Today I’m depressed. I don’t want to be a salesman. I don’t want to be an entrepreneur. I don’t want to write this blog. My words seem to come out blank, dead, fake, arbitrary, forced.
A colleague of mine tells me he thinks this blog is a waste of my time–that it serves no business purpose for my company, that it is insufficiently defined, anomic, opinionated, political and quixotic. Whew. All things, I guess, an effective business blog should not be.
Well. Golly. Damn. In truth I’m an old, failed actor/singer who accidentally became an entrepreneur and a salesman. I write about what I know from my personal search for meaning in the capitalist maelstrom. If business isn’t a gas, an illumination, and an everyday revelation encompassing all aspects of existence, how boring. How stultifying. How deadening. How killingly inhuman. How dull.
Some days you just have to stop for a moment. So I just won’t talk about sales or business today. Let me explore something else today. Let me simply talk about something sweet and lovely. Let me tell you about Maude Maggart. Maude Maggart (www.maudemaggart.com) has nothing to do with entrepreneurship or sales or small business in a down economy. Maude Maggart is utterly unrelated to my sales outsourcing business Corporate Rain. Maude Maggart is a cabaret singer. I’m writing about her because she is, for me, restorative, centering, truthful, elevating, moving. A terrific tonic for the summer blues.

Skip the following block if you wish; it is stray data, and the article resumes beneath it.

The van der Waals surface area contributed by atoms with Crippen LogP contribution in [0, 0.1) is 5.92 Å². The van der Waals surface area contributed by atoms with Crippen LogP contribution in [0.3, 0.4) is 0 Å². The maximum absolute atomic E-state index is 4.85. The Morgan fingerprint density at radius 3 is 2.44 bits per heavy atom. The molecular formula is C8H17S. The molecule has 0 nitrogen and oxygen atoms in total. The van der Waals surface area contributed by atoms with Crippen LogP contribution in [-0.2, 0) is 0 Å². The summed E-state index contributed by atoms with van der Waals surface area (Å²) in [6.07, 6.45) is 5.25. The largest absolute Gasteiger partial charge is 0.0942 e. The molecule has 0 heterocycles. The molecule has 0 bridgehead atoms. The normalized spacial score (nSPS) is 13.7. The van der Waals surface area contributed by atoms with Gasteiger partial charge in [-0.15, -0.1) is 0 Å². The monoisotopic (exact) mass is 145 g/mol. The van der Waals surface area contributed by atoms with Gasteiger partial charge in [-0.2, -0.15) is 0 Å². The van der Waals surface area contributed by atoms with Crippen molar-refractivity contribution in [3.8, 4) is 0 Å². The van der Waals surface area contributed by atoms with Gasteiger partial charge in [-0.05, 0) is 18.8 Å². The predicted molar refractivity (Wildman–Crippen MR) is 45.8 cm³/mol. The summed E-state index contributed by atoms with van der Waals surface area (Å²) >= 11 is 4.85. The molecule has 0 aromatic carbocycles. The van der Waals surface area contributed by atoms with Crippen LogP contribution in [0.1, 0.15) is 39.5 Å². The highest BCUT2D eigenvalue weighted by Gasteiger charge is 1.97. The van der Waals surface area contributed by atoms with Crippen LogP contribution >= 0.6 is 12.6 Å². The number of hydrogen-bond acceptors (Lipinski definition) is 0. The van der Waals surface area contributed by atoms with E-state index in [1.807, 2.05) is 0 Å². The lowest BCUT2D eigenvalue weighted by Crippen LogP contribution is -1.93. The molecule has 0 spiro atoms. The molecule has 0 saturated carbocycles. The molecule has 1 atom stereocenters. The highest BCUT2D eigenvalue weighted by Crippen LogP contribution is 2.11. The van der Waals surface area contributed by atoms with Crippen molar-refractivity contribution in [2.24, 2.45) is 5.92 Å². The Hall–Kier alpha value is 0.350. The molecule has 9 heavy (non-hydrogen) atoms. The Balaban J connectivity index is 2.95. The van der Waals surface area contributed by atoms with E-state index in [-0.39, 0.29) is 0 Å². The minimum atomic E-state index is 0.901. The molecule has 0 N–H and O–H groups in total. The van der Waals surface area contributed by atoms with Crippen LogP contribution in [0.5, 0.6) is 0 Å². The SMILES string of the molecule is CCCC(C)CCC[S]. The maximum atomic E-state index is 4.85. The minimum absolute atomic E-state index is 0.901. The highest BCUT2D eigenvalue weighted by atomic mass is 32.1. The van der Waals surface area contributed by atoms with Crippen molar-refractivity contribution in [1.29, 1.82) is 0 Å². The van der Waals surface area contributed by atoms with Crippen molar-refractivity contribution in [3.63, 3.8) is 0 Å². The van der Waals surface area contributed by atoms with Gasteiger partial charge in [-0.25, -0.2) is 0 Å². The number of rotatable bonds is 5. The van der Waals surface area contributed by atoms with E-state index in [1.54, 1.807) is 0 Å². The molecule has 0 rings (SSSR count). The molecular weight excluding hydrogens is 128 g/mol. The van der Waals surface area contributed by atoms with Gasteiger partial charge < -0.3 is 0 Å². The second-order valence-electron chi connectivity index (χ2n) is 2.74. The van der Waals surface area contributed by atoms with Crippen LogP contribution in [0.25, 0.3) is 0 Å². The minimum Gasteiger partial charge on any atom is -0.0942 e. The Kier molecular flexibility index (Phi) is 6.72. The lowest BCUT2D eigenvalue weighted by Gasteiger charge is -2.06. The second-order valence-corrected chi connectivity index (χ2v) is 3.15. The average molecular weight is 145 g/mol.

Go see Maude Maggart if you get a chance. She’s quite special. I saw her at the Algonquin Hotel in NYC, after hearing her on Jonathan Schwartz’ nonpareil music program on WNYC. She has a remarkable combination of the unblinking truthfulness of the later Rosemary Clooney and the elegant femininity of Jeanette MacDonald. She sings the American Songbook, both well-known and obscure, with authority and personal integrity. She sings with a depth, an understanding, and a sympathy for the human condition, that is surprising in a young woman. Like any fine artist, she illuminates truth and brings wholeness and clarity in her wake.
And why should we in business not strive to do the same for our clients, our employees and our world?
Thank you, Maude Maggart.